PUBLISHED 29-August-2020 · UPDATED 02-September-2020
Welcome to a series; one which could be endless due to the sheer amount of horror experienced by students across the UK when it comes to student renting.
As students our innocence goes awfully deep. We are easy targets, wrongly seen as fools who will chuck our student loan at anything that says ‘bills included’. This makes us appear easy to manipulate and therefore we often wind up being mugged off when it comes to renting.
Unfortunately, we’re sometimes greeted with crusty rooms, suspicious stains and rickety furniture. Not to mention the overgrown gardens… if you are lucky enough to have one, that is. Additionally, the jungle of weeds that comes with such a treat. It’s probably worth noting that a lawn mower is not included. More often than not these problems come hand-in-hand with privately rented student accommodation.
There is something about being young and inexperienced that makes landlords and letting agents think we enjoy living in squalor. As though we won’t raise complaints as we are easy-going and placid. As if we thrive when living with rodents. That, as we grow into adults, we’ll do so alongside the growing mould on our bathroom and/or bedroom ceiling(s).
This series is dedicated to and in justice for the unsung inhabitants and their wretched experiences. From vermin infestations, cowboy landlords and unstable, mould-covered ceilings. These unlucky folks have seen, felt and heard it all…
The first victims we hear from attend the University of Sunderland.
In a house of seven, these students were still outnumbered by mice. The nooks and crannies meant candles and reed diffusers were replaced by mouse traps and poison in each room of the house for a majority of the year. Forking out on rent is enough, let alone spending their student loan on rodent bait boxes!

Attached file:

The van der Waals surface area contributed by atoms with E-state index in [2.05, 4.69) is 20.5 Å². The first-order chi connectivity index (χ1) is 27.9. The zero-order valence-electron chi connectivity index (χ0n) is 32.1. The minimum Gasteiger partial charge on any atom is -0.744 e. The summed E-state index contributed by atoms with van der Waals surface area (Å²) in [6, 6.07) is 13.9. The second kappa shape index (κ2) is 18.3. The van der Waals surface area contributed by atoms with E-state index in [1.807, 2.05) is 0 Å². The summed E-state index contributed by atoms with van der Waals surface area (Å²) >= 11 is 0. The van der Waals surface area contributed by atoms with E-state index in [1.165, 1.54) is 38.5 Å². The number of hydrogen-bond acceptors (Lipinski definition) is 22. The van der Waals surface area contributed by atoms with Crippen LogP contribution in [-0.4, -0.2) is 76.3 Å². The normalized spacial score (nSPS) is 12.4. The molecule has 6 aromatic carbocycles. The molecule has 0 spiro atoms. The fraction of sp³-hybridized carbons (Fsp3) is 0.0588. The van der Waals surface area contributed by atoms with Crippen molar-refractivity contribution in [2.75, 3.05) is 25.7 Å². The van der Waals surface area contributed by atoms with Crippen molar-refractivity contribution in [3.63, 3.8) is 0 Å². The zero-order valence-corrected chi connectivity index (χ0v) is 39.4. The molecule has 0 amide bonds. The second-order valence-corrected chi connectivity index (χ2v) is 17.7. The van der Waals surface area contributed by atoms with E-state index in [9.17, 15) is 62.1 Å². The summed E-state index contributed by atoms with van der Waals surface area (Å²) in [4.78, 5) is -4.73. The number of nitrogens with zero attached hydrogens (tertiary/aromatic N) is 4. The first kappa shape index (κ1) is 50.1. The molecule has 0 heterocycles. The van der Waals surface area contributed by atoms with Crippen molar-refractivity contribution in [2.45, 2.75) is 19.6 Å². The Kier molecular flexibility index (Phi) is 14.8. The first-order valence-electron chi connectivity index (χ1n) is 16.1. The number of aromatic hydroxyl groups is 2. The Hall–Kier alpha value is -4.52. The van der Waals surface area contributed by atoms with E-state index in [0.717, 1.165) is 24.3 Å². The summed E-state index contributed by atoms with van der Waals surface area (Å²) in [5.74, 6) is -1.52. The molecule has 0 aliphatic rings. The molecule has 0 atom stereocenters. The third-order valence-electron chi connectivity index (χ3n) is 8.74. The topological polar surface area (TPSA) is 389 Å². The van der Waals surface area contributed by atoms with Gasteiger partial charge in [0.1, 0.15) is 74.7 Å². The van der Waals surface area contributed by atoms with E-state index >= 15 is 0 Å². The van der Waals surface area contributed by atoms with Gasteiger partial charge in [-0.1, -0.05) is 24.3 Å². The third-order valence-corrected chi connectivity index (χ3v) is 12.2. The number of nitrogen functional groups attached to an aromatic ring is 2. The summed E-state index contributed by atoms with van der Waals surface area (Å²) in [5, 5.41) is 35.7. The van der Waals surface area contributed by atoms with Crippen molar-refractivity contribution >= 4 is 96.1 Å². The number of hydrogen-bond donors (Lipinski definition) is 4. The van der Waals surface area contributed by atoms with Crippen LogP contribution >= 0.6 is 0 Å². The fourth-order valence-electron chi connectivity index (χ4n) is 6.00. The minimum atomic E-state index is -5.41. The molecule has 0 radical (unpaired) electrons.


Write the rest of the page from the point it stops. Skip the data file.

Sharing many rodent-like features was their landlord. Notoriously intimidating, the residents of this abode lived in a permanent state of anxiety by a landlord who alarmed and unnerved them. Even before their morning coffee had been poured, you couldn’t feel safe…
‘The landlord embarrassed one of the tenants in the street…we forgot to put the bins out and the landlord made a tenant run after the bin lorry down the street at 7 am…they didn’t even have uni that day!’
It’s no surprise that these students lived in fear of their landlord. This is an individual who spoke down on them with ‘no respect or professionalism’ – a common theme from student landlords in our experiences. Being allocated a landlord is a bit of a roulette game anyway, one which these students unfortunately drew the short straw on.
What’s more, a major leak in the shared bathroom (which, of course, was reported but never repaired) meant the ceiling hung in jeopardy over their heads and for a long while the tenants lived in constant fear of collapse. Even ‘after months of the landlord being aware’ in attempts to get the issue fixed, it meant sitting on the toilet or taking a long shower could never be as relaxing as it was meant to be.
Your home is meant to be a sanctuary of escapism and comfort. It should take you away from all the stresses and the nasties of the outside world. As a result, it isn’t very settling to have maintenance workers stumble into your room, whilst you’re asleep and in very minimal clothing. At least they turned up on this occasion! Getting someone to fix these problems (not like they ever were properly fixed) was few and far between. Nine times out of ten, no one would even turn up to amend the reported issues and so living with mice and unpredictable ceilings became the norm for these unfortunate seven.
If only there were a place, like a website or something, where you could publicly out these menacing landlords and ominous estate agents to prevent future students facing the same problem…
(psst… we’re talking about Unilet Advisor! From the 5th of September you can leave ratings and reviews about the properties you’ve rented whilst studying)
…travelling whilst you’re young is a wonderful way to sow the seeds of your independence and nurture that longing for perspective.
The expectation to continue our usual educational structure is… ambitious.
Every time we wanted to leave the house, we had to ask the workmen to let us out… sometimes arriving late or even missing lectures at uni due to not being able to get out of the house!